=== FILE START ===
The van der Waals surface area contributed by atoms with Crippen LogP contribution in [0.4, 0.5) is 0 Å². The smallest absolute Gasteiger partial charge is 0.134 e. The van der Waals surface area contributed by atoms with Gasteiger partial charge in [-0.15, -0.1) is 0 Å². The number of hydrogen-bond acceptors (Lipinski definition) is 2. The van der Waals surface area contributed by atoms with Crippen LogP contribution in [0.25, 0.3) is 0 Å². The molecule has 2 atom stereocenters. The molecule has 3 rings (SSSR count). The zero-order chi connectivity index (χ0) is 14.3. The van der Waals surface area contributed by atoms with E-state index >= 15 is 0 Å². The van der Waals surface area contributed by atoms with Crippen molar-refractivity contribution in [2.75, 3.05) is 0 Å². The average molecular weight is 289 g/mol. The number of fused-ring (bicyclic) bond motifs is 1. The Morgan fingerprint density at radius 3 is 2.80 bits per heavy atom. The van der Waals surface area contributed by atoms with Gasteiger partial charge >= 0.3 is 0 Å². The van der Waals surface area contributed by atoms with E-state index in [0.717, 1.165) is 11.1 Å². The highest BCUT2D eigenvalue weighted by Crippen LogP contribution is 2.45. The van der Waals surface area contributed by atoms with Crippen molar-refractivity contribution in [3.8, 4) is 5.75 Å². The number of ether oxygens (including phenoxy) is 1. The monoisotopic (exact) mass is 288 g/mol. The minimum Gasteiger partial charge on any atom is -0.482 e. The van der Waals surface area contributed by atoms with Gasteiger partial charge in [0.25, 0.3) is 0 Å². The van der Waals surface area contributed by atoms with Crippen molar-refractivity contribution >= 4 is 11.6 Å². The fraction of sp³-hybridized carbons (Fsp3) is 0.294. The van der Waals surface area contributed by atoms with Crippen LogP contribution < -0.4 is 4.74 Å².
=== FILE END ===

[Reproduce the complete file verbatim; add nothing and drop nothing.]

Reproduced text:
The van der Waals surface area contributed by atoms with Crippen LogP contribution in [0.4, 0.5) is 0 Å². The smallest absolute Gasteiger partial charge is 0.134 e. The van der Waals surface area contributed by atoms with Gasteiger partial charge in [-0.15, -0.1) is 0 Å². The number of hydrogen-bond acceptors (Lipinski definition) is 2. The van der Waals surface area contributed by atoms with Crippen LogP contribution in [0.25, 0.3) is 0 Å². The molecule has 2 atom stereocenters. The molecule has 3 rings (SSSR count). The zero-order chi connectivity index (χ0) is 14.3. The van der Waals surface area contributed by atoms with E-state index >= 15 is 0 Å². The van der Waals surface area contributed by atoms with Crippen molar-refractivity contribution in [2.75, 3.05) is 0 Å². The average molecular weight is 289 g/mol. The number of fused-ring (bicyclic) bond motifs is 1. The Morgan fingerprint density at radius 3 is 2.80 bits per heavy atom. The van der Waals surface area contributed by atoms with Gasteiger partial charge >= 0.3 is 0 Å². The van der Waals surface area contributed by atoms with E-state index in [0.717, 1.165) is 11.1 Å². The highest BCUT2D eigenvalue weighted by Crippen LogP contribution is 2.45. The van der Waals surface area contributed by atoms with Crippen molar-refractivity contribution in [3.8, 4) is 5.75 Å². The number of ether oxygens (including phenoxy) is 1. The monoisotopic (exact) mass is 288 g/mol. The minimum Gasteiger partial charge on any atom is -0.482 e. The van der Waals surface area contributed by atoms with Gasteiger partial charge in [0.25, 0.3) is 0 Å². The van der Waals surface area contributed by atoms with Crippen molar-refractivity contribution >= 4 is 11.6 Å². The fraction of sp³-hybridized carbons (Fsp3) is 0.294. The van der Waals surface area contributed by atoms with Crippen LogP contribution < -0.4 is 4.74 Å².